Petite, little, little, 5 lb. Joon arrived at the Pet Emergency Center covered in fleas and with a broken leg so gangrenous that it required amputation. The person who brought her in could not afford either the life-saving surgery or the cost to humanely euthanize her, so the vet called BYC. After a frantic couple of hours rounding up transportation and emergency foster homes, BYC approved surgery on this young cat and coordinated the effort through Wintergreen Animal Hospital within 24 hours.
[Animals do not have the same sentimental attachment to their limbs that humans do, as they use their limbs for mobility purposes, not to open jars or carry things. Also, they have four, so one less does not cause a significant difference. After a brief balance adjustment, animals sail through life on 3 legs with no health or mobility limitations whatsoever, as fast as and competitive as their 4 legged companions. In Joon's case, since the nerves associated with the broken leg were removed and no weight was placed on the shoulder where the sutures were, she immediately had less pain and suffering that she'd had maneuvering with a broken leg. She is on no medications and should have no future health issues associated with her missing leg.]
Joon came home from the vet wearing a very potent pain patch underneath a blue wrap, which may explain why she completely ignored the foster home's pillow staircase and kept jumping on and off the guest bed directly. She was unfrightened by a fat old beagle, but perhaps in her drug-induced state, she thought it was her fairy godmother. Within three days, Joon begins to explore the foster home, eventually planting herself in the center of attention on the computer table. By the 5th day, the pain medication patch was removed and Joon began figuring out how to lay on her left side without rolling onto the sutures. By Day 12, Joon was chasing toys with a vengeance and able to leap tall cat trees in a single bound. She's very quick and in no way hindered by the missing leg. You'd think she should be since half of her landing gear is missing, but no one told her that.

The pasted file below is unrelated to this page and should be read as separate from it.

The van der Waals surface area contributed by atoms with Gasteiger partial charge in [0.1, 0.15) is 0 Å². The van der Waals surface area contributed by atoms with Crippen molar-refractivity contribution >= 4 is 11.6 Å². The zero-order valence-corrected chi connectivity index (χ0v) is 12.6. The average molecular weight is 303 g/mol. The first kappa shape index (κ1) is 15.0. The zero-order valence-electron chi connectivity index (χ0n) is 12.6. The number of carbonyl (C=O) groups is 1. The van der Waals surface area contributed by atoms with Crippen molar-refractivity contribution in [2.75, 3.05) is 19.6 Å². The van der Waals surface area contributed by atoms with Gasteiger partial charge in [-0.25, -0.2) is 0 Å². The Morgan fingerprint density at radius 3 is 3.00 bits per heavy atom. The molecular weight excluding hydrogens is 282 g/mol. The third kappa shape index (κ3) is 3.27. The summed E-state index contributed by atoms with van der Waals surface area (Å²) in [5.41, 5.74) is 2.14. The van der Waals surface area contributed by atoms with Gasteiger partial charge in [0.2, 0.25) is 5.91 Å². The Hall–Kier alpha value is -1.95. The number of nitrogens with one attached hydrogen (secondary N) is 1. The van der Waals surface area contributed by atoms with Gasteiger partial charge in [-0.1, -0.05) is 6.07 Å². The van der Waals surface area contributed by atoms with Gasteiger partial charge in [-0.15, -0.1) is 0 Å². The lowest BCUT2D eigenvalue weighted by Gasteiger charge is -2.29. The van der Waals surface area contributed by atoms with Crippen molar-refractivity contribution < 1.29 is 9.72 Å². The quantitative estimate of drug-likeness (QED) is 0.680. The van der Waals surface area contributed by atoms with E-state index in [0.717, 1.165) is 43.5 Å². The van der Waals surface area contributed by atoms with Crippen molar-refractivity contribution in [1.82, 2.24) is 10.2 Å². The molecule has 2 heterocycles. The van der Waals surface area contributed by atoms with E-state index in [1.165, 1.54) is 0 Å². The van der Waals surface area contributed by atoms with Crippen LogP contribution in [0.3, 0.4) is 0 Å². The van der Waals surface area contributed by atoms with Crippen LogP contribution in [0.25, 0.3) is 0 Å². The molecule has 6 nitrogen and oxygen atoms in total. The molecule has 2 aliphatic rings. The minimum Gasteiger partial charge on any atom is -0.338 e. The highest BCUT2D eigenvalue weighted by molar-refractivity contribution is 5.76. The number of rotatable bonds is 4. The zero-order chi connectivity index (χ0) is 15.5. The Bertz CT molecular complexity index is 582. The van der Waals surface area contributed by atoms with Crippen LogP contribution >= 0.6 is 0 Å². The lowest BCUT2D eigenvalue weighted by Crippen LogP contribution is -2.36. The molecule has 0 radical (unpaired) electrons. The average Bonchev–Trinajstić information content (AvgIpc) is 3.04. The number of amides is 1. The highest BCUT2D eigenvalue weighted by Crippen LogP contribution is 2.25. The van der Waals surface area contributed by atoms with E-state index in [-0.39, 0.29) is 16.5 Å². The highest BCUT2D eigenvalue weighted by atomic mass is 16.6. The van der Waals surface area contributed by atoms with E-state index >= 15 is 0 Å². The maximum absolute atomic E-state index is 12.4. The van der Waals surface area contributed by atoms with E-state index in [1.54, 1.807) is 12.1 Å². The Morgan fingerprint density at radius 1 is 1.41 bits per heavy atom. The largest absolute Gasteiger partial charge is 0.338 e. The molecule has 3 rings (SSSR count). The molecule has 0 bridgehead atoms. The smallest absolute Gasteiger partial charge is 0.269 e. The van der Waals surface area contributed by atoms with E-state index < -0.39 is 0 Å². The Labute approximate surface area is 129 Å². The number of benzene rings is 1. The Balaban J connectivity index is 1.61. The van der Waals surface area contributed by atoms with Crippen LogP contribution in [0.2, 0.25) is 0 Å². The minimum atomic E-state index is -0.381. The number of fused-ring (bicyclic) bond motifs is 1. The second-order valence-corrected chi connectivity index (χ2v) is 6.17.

If not for the Franklin Fund, Cooper and many others like him, might not have been saved. Please consider a donation to the Franklin Fund. Send your donation to:
Joon is extremely loving towards people, to the point of being a pest. She'll follow you around the house and lie down in the middle of whatever you're doing - laundry, taxes, email. And if you're lying down, perhaps while suffering from a head cold, prepare to have a (now) 7 lb. vibrating chest warmer whose purr is so loud you need to turn the TV up. She has a quiet, gentle nature, but a big mouth, especially at breakfast or if she's on what she considers the wrong side of the bedroom door. She's become accustomed to the foster home's cats and dogs but would do best in a home with only one or two other pets as she is much more in your face with fewer distractions. Joon was a southpaw by nature, so while it is unfortunate that it was her left front leg that was amputated, it is very fortunate for the foster home's beagles who otherwise would have taken many a hit on the muzzle for their nosey natures. However, Joon seems to have forgotten that her leg is missing and frequently swats at the toys or passing dogs with her shoulder. If you are interested in adopting Joon, please contact BYC.
The Franklin Fund, Because You Care, Inc.
PO Box 54
McKean, PA 16426